Introduction: COVID-19 (C19) is a novel coronavirus characterised as a severe acute respiratory syndrome. The UK government advised the cancellation of elective procedures in March 2020 to reduce virus transmission and to increase intensive care capacity. Several risk factors, including cardiovascular disease (CVD), have been shown to increase vulnerability to C19. In light of new guidelines, we developed a C19 protocol where only emergency and clinically urgent cardiac rhythm management (CRM) procedures were performed and government guidance for PPE was followed. For procedures which posed a high risk of aerosolization i.e. general anaesthetic or high risk of CPR; respirators, visors, appropriate donning and doffing were utilized. This is not the case for the majority of arrhythmia procedures. We audited the prevalence of C19 symptoms in patients post discharge, hypothesizing that the patient’s exposure to the virus would not increase, enabling us to carry out procedures safely.
Methods: We retrospectively audited patients admitted for emergency and urgent procedures to the arrhythmia Cath lab from 23rd March 2020 to 24th April 2020. Patients were contacted post-discharge via telephone and completed a survey with twenty-six close-ended questions, ten of which specifically addressed symptoms which show correlation to
Results: Our sample population consisted of 106 patients. 100 patients completed the survey (94.3%), out of which 65 of the patients (65%) were male. Mean age was 68 ± 16 years, mean BMI was 28.43 ± 6.15 kg/m2, 62% of the patients were white, 10% were black, 5% were Indian/Asian and 23% were characterised as other. 90 patients underwent device procedures (90%) and 10 patients had EP procedures (10%). Average number of co-morbidities for the whole population was 1.92. After assessing patients’ medical history, we found 17% of patients had COPD or other pulmonary condition, 12% had diabetes mellitus, 8% had chronic kidney disease, 6% of the patients were prescribed immunosuppressants and 1% had chronic liver disease, An age value of >70 years represented a moderate risk of C19 which applies to 51% of patients. Underlying CVD included coronary artery disease, inherited heart disease, cardiomyopathies, valvular insufficiency/repair, electrophysiological abnormalities and congestive heart failure, which affected 49% of the patients. As categorised via NHS UK, overall, 56% of our cohort had high risk factors and 44% had moderate risk factors. The results revealed that 88 patients (83%) had no C19 related symptoms post-discharge. 12 patients (11%) had mild C19 related symptoms; sneezing, wheezing, nasal discharge, hoarseness, mild cough and mild SOB (Figure 1). No patients experienced fever. Overall, 5 patients were tested for C19, all with negative results. One patient was re-admitted to hospital post discharge due to deteriorating HF and one patient died which was unrelated to C19.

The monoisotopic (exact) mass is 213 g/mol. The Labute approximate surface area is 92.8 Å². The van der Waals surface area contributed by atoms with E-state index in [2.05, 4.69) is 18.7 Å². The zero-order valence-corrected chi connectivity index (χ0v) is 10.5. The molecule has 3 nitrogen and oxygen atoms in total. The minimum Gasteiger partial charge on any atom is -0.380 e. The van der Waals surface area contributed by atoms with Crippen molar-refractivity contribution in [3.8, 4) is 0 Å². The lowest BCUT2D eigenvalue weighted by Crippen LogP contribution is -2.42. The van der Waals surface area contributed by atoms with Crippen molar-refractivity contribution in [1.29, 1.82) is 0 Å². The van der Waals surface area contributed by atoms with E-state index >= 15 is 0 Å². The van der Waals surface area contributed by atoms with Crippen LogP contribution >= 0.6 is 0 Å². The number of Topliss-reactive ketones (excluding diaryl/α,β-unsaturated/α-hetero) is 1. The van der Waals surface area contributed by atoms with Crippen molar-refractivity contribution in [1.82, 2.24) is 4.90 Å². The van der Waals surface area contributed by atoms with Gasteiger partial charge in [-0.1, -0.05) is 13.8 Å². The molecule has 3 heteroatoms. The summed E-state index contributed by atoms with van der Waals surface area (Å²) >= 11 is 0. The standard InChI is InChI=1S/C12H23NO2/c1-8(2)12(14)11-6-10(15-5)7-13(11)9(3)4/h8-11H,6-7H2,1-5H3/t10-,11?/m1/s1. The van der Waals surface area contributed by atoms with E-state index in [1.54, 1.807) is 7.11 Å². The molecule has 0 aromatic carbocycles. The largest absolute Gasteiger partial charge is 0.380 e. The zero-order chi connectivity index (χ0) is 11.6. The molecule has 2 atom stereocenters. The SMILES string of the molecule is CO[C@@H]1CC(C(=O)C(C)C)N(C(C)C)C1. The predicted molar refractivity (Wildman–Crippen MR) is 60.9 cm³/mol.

Conclusion: Of our cohort of at-risk patients, 92% had >1 risk factor, who underwent procedures in the cath lab, with only 11% experiencing mild potential C19 symptoms. No transmissions were confirmed with virus tests. However, this audit has limitations; the questionnaire was unverified to expedite the results during the pandemic, only 5 patients were tested post procedure and C19 status was unknown pre-procedure. Despite the limitations, this audit shows that whilst complying to the national guidance for PPE C19 transmission is manageable.